I’d be grateful for the Minister’s comments on this. Does he not accept that the arrangements for clinical trials – including as they do, monitoring and ongoing data collection – provide a better mechanism for evaluating new treatments and advancing medical progress than the situation which could become more pervasive as a result of this bill?
Madam Deputy Speaker, if the concerns I have set out aren’t enough, let me now turn to my main concern about this Bill, which if passed, could undermine a patient’s ability to hold doctors to account when things go wrong.
The Hon Gentleman has claimed this is not Lord Saatchi’s Bill, but the wording of his clause 3 is very similar to Clause 1 of the previous Bill.
Subclause (2)(a) of the Bill we have before us today, requires a doctor to obtain the views of one or more doctors, (which in practice could mean one doctor), “with a view to ascertaining whether the treatment would have the support of a responsible body of medical opinion.”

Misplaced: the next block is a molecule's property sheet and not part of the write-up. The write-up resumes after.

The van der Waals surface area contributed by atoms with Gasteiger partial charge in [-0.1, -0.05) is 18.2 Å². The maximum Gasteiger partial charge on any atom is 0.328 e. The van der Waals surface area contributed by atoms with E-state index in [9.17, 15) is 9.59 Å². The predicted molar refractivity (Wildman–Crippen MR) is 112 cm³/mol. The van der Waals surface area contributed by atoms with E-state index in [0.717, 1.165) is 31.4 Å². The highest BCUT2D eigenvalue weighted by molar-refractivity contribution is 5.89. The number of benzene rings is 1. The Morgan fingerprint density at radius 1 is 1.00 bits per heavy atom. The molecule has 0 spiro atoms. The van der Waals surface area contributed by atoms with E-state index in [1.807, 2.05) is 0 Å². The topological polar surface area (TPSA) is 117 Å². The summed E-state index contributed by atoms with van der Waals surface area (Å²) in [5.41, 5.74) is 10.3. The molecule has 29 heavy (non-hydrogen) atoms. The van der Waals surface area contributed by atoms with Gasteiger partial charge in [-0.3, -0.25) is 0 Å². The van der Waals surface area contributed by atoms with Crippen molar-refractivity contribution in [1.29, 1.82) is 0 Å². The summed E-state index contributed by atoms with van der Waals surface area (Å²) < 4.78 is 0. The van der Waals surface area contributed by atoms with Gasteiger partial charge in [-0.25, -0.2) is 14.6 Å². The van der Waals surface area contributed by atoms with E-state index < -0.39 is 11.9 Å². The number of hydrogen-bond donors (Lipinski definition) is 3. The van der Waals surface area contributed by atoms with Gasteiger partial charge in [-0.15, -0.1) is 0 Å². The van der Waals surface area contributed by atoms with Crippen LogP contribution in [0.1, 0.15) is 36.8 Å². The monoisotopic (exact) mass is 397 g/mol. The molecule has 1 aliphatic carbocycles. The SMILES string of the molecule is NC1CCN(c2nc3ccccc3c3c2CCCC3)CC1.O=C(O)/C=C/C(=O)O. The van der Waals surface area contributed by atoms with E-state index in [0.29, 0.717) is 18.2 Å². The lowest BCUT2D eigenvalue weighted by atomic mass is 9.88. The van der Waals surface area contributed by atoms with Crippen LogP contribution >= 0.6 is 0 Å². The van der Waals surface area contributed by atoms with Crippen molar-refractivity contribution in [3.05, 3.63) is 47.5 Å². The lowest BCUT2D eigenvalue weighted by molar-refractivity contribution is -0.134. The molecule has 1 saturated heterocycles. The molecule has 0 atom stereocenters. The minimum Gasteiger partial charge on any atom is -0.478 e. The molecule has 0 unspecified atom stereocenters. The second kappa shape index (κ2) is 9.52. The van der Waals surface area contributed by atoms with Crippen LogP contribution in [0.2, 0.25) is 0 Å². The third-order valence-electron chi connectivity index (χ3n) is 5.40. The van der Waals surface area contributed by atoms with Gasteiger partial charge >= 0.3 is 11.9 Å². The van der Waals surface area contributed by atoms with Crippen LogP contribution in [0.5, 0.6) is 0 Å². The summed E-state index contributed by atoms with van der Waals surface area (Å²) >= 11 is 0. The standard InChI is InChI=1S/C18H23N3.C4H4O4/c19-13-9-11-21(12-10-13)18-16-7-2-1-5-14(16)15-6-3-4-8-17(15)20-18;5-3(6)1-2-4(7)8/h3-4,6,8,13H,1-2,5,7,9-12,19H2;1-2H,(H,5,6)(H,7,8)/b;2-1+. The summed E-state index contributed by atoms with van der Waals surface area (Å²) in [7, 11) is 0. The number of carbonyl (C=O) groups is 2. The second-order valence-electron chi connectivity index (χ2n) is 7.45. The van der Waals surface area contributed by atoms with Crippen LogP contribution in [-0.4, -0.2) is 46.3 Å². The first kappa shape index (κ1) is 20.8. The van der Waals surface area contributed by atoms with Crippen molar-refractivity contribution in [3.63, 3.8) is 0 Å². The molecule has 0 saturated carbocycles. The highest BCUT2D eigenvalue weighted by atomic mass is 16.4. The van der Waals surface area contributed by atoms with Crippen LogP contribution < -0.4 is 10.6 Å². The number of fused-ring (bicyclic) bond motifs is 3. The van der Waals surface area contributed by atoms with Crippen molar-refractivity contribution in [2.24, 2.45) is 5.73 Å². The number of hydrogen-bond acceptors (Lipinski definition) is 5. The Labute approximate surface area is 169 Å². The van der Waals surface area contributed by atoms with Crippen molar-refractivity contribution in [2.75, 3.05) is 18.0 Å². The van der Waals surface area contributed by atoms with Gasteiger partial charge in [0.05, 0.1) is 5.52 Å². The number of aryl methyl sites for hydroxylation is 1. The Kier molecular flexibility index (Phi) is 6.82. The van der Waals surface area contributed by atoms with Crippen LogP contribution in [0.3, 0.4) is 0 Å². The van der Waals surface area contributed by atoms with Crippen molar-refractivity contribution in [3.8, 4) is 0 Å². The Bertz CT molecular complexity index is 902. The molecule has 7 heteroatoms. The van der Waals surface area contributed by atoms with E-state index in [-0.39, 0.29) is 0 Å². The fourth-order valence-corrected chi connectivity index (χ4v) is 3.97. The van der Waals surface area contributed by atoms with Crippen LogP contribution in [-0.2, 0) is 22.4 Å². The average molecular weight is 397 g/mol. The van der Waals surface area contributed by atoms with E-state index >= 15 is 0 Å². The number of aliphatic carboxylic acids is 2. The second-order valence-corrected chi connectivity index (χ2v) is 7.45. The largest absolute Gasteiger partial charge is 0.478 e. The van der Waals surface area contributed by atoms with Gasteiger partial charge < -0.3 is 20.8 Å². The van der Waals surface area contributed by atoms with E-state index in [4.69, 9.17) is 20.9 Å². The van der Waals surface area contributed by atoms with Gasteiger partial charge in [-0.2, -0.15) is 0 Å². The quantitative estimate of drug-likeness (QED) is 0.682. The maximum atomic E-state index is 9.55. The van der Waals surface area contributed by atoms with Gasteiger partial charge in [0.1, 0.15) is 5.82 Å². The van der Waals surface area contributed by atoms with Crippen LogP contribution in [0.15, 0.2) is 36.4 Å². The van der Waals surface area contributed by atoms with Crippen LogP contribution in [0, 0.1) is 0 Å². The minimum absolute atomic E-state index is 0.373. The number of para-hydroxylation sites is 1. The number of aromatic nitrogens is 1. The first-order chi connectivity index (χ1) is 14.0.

Can the Hon Gentleman confirm that this relies on someone’s interpretation of a responsible body as opposed to seeking a view from a responsible body directly?
Does this Bill not boil down to one doctor who wishes to deviate from accepted medical treatments, asking another Doctor whether he or she thinks there is a reasonable body of medical opinion which would support such a treatment? As long as that second doctor perceives such an opinion to exist about support for the proposed treatment, then this provides cover for the patient’s doctor to proceed?
I can’t say I am convinced by this.
Interestingly, the explanatory notes to the Bill confirm “There is no requirement to follow the steps in the Bill. Doctors can instead rely on the existing common law, which allows a doctor to show that a responsible body of medical opinion supports his or her actions (the Bolam test), thus demonstrating that the individual was not negligent.”